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10% of U.S. Teens Have Liver Disease…Why?

Elizabeth Renter
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October 6th, 2012
Updated 10/31/2012 at 9:18 pm
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digestivesystem 235x147 10% of U.S. Teens Have Liver Disease...Why?Did you know about 10% of teenagers have liver disease. The figure would be unbelievable if it wasn’t substantiated with solid science. But, it’s true—an estimated one-in-ten teens in the United States has nonalcoholic fatty liver disease, or NAFLD; this according to the National Health and Nutrition Examination Survey (NHANES).

The NHANES looked at over 10,300 teens between the ages of 12 and 18 from 1998 to 2008, and found that 9.9% suffer from the disease commonly only thought of as an adult disease, and a rare one at that.

Nonalcoholic fatty liver disease has always been associated with obesity, and as we see a growing number of kids who are obese, it would make sense that we would see a growing number with liver disease. But, scientist Marilyn Vos, of Emery University, says the NHANES found incidents of NAFLD among teens to actually be growing faster than teen obesity rates. This is truly cause for alarm.

The Cause of Nonalcoholic Fatty Liver Disease?

So, what’s causing the liver disease? All evidence points to high fructose corn syrup (HFCS). Fructose seriously taxes the liver, where it is completely metabolized. For perspective: only 20% of glucose, on the other hand, is metabolized in the liver. According to GreenMedInfo.com, fructose also results in storing three times more fat than glucose, making kids fatter to boot.

But isn’t fructose a natural fruit sugar? Yes it is, but when it is present in fruits or vegetables, in its natural state, it is released slowly for optimal digestion. In HFCS, on the other hand, it is delivered to the digestive system in one quick-acting dose.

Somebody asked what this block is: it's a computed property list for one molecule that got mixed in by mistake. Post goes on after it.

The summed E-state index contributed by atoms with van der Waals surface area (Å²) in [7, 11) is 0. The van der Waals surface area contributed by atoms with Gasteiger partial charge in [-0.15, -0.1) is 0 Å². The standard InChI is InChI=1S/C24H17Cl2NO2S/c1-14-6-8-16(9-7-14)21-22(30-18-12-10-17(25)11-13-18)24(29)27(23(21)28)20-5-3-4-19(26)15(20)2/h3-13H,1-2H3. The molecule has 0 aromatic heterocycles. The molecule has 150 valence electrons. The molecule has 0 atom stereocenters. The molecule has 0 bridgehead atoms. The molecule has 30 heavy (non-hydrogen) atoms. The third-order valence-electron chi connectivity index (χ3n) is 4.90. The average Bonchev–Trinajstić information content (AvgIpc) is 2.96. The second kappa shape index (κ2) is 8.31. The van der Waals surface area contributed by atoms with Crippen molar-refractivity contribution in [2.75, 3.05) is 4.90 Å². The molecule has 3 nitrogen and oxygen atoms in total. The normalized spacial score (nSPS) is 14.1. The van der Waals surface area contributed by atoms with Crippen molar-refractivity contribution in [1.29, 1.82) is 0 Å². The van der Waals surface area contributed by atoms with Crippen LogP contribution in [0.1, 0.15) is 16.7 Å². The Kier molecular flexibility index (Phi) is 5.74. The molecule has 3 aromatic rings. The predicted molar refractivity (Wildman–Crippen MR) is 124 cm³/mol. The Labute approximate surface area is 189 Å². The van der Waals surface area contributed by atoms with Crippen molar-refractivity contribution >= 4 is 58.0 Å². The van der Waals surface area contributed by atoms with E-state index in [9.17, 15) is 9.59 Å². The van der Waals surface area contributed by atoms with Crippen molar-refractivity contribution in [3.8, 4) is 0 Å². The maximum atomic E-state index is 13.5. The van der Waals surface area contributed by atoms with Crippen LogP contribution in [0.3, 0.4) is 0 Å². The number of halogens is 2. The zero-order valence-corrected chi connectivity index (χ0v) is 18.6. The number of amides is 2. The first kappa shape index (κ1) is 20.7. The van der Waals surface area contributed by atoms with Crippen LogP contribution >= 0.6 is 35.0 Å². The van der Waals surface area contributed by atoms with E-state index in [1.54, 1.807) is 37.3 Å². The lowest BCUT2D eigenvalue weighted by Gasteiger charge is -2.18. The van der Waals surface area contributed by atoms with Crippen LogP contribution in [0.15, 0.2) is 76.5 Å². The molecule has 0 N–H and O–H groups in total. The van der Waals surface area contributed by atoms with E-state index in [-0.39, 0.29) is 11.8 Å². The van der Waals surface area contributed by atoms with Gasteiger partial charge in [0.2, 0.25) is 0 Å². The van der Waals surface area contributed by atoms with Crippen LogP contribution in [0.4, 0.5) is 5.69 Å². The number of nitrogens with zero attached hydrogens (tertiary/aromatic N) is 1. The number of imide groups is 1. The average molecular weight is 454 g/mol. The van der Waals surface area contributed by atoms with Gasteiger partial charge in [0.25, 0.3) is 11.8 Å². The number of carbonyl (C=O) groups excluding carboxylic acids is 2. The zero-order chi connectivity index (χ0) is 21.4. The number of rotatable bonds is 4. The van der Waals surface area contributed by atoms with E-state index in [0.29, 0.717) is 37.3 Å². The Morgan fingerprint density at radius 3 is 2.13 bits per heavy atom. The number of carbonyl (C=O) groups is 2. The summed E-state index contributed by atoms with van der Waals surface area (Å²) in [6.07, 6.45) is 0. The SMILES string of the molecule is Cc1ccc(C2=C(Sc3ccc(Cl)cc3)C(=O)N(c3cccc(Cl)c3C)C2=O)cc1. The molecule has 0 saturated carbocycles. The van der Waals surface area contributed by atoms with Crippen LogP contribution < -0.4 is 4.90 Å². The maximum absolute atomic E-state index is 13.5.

So, what does this growing prevalence of nonalcoholic fatty liver disease in teens mean? It means children are consuming too much high fructose corn syrup. We are destroying their bodies with packaged and over-processed foods. In the name of convenience—we are killing the youth. Needless to say, it is extremely important know of the many foods with high fructose corn syrup so that they can be avoided.

Fatty liver disease can lead to diabetes, hepatitis, cancer, and cirrhosis. A diseased liver affects the body’s ability to digest food, metabolize hormones, regulate blood sugar, eliminate toxins, and store vitamin A.

As we live in a system where the almighty dollar is king, feeding the children nutritious food is difficult. Not only are they tempted at every turn, but access to truly healthful selections is very limited. If it isn’t in its completely natural state, it likely has some very questionable ingredients.

And who is to blame for this? A combination of parties, but giant agribusiness, including the corn industry, certainly holds more than their fair share of the responsibility.

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  • Jim

    I don't think it's got anything to do with HFCS. It's actually due to vitamin deficiency. A diagnosis of NAFLD should first result in a thorough examination to determine if the patient has any nutritional deficiencies, e.g. folate, B12, vitamin C, etc. Unfortunately, the tests used to determine vitamin deficiency are not very accurate and such deficiencies are missed.